The Rev. Melanie McCarley
It is still dark when Mary Magdalene arrives at the tomb. As dawn approaches she sees that the stone has been rolled away. This woman, Mary, she is no fool. Her first thought isn’t “Alleluia, Christ is risen”—that proclamation is no where on her horizon. Instead, she is thinking that something fishy is going on. And she proceeds to do what most of us would do if we arrived at the grave of a loved one and found the stone toppled and dirt upended. She high tails it out of there and runs for help. Why? Because Mary knows what all of us understand—that as a general rule, dead folks don’t do a lot for themselves. They can only have something done to them. She assumes (and wouldn’t we all, had we been in her shoes) that someone had taken the body of her Lord. And so she says to Peter and John: “They have taken the Lord out of the tomb, and we do not know where they have laid him.”
Peter and John arrive, see the empty tomb and return home. Mary isn’t yet ready to leave. She lingers, standing outside the tomb and weeping. And now she turns to look inside. Her physical placement is fascinating. On one side of her, John tells us, is the tomb—a repository for the dead, on the other side is a garden, a place teeming with life. Mary stands in between—a liminal place at the boundary of life and death.
And now, we are told, Mary bends down to look into the tomb and sees two angels. She’s looking into the place of the dead—the tomb. The angels aren’t particularly helpful. They respond: “Woman, why are you weeping?” and so she turns, and in her turning she sees Jesus—though she doesn’t recognize him at first. Peter Adams, the artist who painted the picture on the front of today’s program envisions Mary as partially blinded by the sun’s morning glare. And Jesus speaks her name; “Mary.”
Perspective matters. What you see so often depends upon where you happen to be looking. This Easter of 2021, I suspect a good many of us are still peering into the tomb. Let’s face it, there has been so much grieving and weeping over the past many months over innumerable losses. The pandemic brutally took our loved ones as well as countless important life-events ranging from graduations, birthdays and funerals to weddings and family reunions.
And though we’ve all heard the oft-repeated phrase “There’s light at the end of the tunnel.” So often we’ve also heard (or have felt it ourselves) that “I can’t bear any more.” We’re tired. We’re done! We’re more than ready for this time to be over—the thought of the numbers of infected people rising or the possibility of yet another lockdown is unbearable.
John, the author of the Gospel, understands this. In his Gospel the word “tomb” and the verb “die” appear more frequently than in any other Gospel. If I had to guess, I would say that John knows full well the unbearable loss presented by death. Which is precisely why his version of the resurrection is so powerful. Mary turns—her perspective shifts, and she beholds life and hope where before there was only loss and death. Like Mary, we need to allow ourselves to be surprised by God’s presence in unexpected places. We need to allow ourselves to recognize the promise of Easter in a Good Friday world.
Take the example of Matrida Taleshiwe as a contemporary case in point. Taleshiwe is the Music Director at St. Luke’s Episcopal Church in San Diego, California. She has unusual credentials for the position she holds. She used to lead a large choir in the Nyarugusu refugee camp in Tanzania. In fact, she grew up there herself: her extended family fled from violence in the Democratic Republic of the Congo and then spent almost twenty-five years in a refugee camp in Tanzania before resettling in San Diego in 2016. The Rev. Laurel Mathewson, Co-Vicar at St. Luke’s, met Matrida when she arrived, along with her two young children bringing with her a voice that moves worshipers to tears whether or not they understand Swahili or Kibembe.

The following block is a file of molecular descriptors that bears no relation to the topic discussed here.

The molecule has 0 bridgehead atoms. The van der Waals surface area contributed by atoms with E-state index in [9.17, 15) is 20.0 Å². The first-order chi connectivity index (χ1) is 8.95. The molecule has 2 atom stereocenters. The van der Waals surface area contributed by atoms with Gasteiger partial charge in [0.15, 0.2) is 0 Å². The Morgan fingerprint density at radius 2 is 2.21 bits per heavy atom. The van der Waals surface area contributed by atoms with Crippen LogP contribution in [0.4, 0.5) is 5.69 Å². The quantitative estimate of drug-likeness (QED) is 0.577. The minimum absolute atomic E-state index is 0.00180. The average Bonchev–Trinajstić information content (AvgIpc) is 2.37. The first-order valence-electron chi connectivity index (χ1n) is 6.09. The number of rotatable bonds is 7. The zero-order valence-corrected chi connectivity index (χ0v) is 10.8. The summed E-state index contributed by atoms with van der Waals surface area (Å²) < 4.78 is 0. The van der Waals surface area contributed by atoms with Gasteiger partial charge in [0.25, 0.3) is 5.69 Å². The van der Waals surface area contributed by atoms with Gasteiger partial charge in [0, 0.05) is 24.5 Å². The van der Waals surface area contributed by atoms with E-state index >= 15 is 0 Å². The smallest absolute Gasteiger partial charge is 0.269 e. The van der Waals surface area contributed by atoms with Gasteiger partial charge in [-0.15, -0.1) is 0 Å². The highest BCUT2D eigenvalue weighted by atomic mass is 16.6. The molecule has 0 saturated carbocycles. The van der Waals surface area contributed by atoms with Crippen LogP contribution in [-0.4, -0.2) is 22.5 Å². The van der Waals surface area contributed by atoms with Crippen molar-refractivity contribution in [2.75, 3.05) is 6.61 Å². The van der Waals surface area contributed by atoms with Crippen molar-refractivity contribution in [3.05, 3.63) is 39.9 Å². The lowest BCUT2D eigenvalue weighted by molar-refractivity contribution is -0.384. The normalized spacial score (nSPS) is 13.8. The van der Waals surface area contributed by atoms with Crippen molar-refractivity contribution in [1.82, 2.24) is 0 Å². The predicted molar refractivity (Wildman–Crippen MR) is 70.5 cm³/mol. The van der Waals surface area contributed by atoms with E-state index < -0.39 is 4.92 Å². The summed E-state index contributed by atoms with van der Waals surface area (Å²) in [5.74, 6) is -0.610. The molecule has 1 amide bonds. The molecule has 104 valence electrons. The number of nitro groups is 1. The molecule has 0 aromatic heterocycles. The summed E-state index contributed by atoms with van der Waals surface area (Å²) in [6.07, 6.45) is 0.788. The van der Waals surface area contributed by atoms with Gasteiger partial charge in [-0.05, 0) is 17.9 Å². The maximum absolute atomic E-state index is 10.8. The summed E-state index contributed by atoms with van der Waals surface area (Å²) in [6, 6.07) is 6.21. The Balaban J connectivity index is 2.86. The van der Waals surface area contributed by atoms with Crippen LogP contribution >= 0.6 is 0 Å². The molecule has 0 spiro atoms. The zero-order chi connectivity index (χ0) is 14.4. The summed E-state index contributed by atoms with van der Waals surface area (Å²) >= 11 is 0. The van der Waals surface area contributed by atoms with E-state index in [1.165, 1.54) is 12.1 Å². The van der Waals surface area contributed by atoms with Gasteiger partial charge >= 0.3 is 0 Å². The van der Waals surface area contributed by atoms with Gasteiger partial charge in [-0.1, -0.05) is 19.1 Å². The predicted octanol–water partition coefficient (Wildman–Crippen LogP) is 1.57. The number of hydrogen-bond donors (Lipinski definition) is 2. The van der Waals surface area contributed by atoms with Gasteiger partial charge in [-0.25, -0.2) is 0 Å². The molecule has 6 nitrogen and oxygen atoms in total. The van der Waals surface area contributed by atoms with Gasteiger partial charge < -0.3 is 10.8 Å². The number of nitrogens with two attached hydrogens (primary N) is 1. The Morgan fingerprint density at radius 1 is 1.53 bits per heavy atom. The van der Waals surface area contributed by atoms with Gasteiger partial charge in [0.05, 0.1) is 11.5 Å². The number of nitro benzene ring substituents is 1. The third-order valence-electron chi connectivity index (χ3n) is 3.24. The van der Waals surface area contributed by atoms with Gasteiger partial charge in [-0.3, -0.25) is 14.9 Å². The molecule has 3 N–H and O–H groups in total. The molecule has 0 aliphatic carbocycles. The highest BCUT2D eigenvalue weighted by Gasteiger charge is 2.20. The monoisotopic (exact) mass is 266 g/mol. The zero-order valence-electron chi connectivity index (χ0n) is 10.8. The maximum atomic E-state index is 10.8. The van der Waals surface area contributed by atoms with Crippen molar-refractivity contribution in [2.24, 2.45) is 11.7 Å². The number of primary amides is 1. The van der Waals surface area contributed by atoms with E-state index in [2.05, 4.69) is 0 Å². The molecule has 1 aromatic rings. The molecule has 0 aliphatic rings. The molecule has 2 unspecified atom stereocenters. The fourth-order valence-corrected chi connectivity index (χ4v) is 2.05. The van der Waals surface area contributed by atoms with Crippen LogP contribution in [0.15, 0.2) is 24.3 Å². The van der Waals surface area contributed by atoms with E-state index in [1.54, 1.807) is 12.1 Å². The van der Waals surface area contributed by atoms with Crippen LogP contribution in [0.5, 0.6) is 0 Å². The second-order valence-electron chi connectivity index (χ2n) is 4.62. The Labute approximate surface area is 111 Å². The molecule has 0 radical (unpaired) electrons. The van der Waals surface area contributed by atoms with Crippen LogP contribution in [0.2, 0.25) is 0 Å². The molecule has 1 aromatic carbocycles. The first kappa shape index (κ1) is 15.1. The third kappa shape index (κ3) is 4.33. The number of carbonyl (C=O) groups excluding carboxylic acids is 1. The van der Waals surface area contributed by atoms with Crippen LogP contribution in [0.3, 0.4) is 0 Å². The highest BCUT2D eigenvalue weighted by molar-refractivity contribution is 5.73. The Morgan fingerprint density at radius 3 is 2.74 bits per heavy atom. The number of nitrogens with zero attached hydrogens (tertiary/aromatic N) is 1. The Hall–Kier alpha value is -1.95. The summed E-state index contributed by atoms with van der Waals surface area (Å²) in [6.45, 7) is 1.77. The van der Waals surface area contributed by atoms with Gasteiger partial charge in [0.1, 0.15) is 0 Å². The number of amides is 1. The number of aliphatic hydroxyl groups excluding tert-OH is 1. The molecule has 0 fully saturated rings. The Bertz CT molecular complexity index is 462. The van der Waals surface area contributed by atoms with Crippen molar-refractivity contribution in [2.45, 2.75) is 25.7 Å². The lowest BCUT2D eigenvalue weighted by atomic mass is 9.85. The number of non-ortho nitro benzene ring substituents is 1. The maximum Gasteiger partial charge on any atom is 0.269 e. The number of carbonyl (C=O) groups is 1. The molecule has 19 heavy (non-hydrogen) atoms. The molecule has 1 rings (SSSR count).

Matrida also leads a band, which not so long ago held a Congolese gospel concert at St. Luke’s on a Saturday night. The day following the concert, a white congregant in his seventies said he couldn’t stop wondering about the concert: He said: “What kind of faith gets you through twenty five years in a refugee camp singing God’s praises? What kind of faith is this?”
This, I suggest to you, is resurrection faith—it’s an Easter faith that refuses to confine itself to peering into the tomb. It is a faith that lives into the words of the psalmist who proclaims: “I shall not die, but live, and declare the works of the Lord.”
Imagine, spending the preponderance of your life in a place that you cannot leave—far from a home you barely remember, for which it unsafe for you to return, most of your family lost to war, disease and famine—and finding—not simply loss, death and anguish—but life, hope and promise instead. A life and hope that allows you to sing, dance, lead a Gospel choir and compose music in praise of your God. For twenty-five years. A quarter century. This is resurrection faith. It is the kind of faith which refuses to allow its perspective to be confined to what we have been taught to expect—but allows the hope and promise of God to permeate even the darkest and most hopeless reaches of the heart.
To celebrate Easter is to turn from the tomb and see Jesus. It is an act of shifting our perspective from the place of the dead towards the promise of God. It is a monumental movement. It entails not simply the turning of the head, but a shifting of the heart. It is a willingness to see Jesus, to hear him call your name, and to respond in trust and hope. It is a pivotal movement—making Mary take to her feet once again and run towards the disciples—this time, not with fear, but with joy—bearing the Good News for all (for each one of us) to hear. Alleluia! Alleluia! Amen.